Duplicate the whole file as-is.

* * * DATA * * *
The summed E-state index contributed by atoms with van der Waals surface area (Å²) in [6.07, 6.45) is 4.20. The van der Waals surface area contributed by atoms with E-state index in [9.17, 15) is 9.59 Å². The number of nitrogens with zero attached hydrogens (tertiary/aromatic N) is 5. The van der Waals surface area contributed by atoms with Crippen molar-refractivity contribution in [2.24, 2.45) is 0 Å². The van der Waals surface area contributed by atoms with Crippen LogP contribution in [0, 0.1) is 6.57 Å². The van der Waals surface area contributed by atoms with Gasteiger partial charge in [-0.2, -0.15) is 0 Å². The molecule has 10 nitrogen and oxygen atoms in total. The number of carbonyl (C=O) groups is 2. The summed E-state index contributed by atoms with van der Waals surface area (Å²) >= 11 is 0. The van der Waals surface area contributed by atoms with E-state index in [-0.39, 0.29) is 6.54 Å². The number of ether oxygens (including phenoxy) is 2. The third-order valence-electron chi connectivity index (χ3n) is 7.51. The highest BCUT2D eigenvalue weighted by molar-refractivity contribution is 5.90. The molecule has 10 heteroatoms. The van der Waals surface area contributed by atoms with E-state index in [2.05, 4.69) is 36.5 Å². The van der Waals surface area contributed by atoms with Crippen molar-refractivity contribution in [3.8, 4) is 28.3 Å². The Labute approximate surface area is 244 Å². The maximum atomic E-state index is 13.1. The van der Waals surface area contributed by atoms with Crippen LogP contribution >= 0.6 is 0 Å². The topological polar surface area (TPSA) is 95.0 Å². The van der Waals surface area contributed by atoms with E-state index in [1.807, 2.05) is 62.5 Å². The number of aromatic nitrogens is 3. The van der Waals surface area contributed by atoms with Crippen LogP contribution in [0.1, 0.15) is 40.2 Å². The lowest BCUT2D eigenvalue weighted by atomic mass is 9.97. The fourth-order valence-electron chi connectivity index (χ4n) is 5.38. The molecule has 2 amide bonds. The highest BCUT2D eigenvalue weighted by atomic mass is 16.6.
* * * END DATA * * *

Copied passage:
The summed E-state index contributed by atoms with van der Waals surface area (Å²) in [6.07, 6.45) is 4.20. The van der Waals surface area contributed by atoms with E-state index in [9.17, 15) is 9.59 Å². The number of nitrogens with zero attached hydrogens (tertiary/aromatic N) is 5. The van der Waals surface area contributed by atoms with Crippen molar-refractivity contribution in [2.24, 2.45) is 0 Å². The van der Waals surface area contributed by atoms with Crippen LogP contribution in [0, 0.1) is 6.57 Å². The van der Waals surface area contributed by atoms with Gasteiger partial charge in [-0.2, -0.15) is 0 Å². The molecule has 10 nitrogen and oxygen atoms in total. The number of carbonyl (C=O) groups is 2. The summed E-state index contributed by atoms with van der Waals surface area (Å²) >= 11 is 0. The van der Waals surface area contributed by atoms with E-state index in [-0.39, 0.29) is 6.54 Å². The number of ether oxygens (including phenoxy) is 2. The third-order valence-electron chi connectivity index (χ3n) is 7.51. The highest BCUT2D eigenvalue weighted by molar-refractivity contribution is 5.90. The molecule has 10 heteroatoms. The van der Waals surface area contributed by atoms with E-state index in [2.05, 4.69) is 36.5 Å². The van der Waals surface area contributed by atoms with Crippen molar-refractivity contribution in [3.8, 4) is 28.3 Å². The Labute approximate surface area is 244 Å². The maximum atomic E-state index is 13.1. The van der Waals surface area contributed by atoms with Crippen LogP contribution >= 0.6 is 0 Å². The topological polar surface area (TPSA) is 95.0 Å². The van der Waals surface area contributed by atoms with E-state index in [1.807, 2.05) is 62.5 Å². The number of aromatic nitrogens is 3. The van der Waals surface area contributed by atoms with Crippen LogP contribution in [0.1, 0.15) is 40.2 Å². The lowest BCUT2D eigenvalue weighted by atomic mass is 9.97. The fourth-order valence-electron chi connectivity index (χ4n) is 5.38. The molecule has 2 amide bonds. The highest BCUT2D eigenvalue weighted by atomic mass is 16.6.